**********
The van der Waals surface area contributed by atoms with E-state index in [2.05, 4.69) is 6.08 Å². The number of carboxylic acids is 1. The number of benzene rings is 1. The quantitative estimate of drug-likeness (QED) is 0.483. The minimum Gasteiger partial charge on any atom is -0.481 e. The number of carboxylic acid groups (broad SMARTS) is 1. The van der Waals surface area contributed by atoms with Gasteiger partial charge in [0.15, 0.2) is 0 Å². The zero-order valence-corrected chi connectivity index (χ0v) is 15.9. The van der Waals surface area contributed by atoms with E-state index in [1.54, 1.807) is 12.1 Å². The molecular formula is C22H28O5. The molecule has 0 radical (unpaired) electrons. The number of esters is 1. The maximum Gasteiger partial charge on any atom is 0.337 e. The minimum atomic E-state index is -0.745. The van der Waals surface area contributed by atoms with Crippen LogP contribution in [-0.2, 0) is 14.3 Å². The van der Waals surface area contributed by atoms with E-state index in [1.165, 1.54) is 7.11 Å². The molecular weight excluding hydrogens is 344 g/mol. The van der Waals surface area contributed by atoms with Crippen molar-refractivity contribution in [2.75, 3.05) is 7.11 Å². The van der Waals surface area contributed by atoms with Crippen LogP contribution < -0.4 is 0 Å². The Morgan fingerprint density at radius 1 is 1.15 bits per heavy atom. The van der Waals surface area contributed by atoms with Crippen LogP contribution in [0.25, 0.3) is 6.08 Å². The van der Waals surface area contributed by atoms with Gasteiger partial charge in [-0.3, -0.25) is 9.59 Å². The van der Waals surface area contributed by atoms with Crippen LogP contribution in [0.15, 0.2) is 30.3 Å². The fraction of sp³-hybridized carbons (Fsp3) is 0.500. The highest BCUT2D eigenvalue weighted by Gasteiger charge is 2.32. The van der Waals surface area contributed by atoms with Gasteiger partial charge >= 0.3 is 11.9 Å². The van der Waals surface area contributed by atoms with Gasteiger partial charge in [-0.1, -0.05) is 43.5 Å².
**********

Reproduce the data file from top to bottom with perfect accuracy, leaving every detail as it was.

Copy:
The van der Waals surface area contributed by atoms with E-state index in [2.05, 4.69) is 6.08 Å². The number of carboxylic acids is 1. The number of benzene rings is 1. The quantitative estimate of drug-likeness (QED) is 0.483. The minimum Gasteiger partial charge on any atom is -0.481 e. The number of carboxylic acid groups (broad SMARTS) is 1. The van der Waals surface area contributed by atoms with Gasteiger partial charge in [0.15, 0.2) is 0 Å². The zero-order valence-corrected chi connectivity index (χ0v) is 15.9. The van der Waals surface area contributed by atoms with E-state index in [1.54, 1.807) is 12.1 Å². The molecular formula is C22H28O5. The molecule has 0 radical (unpaired) electrons. The number of esters is 1. The maximum Gasteiger partial charge on any atom is 0.337 e. The minimum atomic E-state index is -0.745. The van der Waals surface area contributed by atoms with Crippen LogP contribution in [-0.2, 0) is 14.3 Å². The van der Waals surface area contributed by atoms with E-state index in [1.165, 1.54) is 7.11 Å². The molecular weight excluding hydrogens is 344 g/mol. The van der Waals surface area contributed by atoms with Crippen molar-refractivity contribution in [2.75, 3.05) is 7.11 Å². The van der Waals surface area contributed by atoms with Crippen LogP contribution < -0.4 is 0 Å². The Morgan fingerprint density at radius 1 is 1.15 bits per heavy atom. The van der Waals surface area contributed by atoms with Crippen LogP contribution in [0.25, 0.3) is 6.08 Å². The van der Waals surface area contributed by atoms with Gasteiger partial charge in [-0.3, -0.25) is 9.59 Å². The van der Waals surface area contributed by atoms with Crippen LogP contribution in [0.15, 0.2) is 30.3 Å². The fraction of sp³-hybridized carbons (Fsp3) is 0.500. The highest BCUT2D eigenvalue weighted by Gasteiger charge is 2.32. The van der Waals surface area contributed by atoms with Gasteiger partial charge >= 0.3 is 11.9 Å². The van der Waals surface area contributed by atoms with Gasteiger partial charge in [-0.1, -0.05) is 43.5 Å².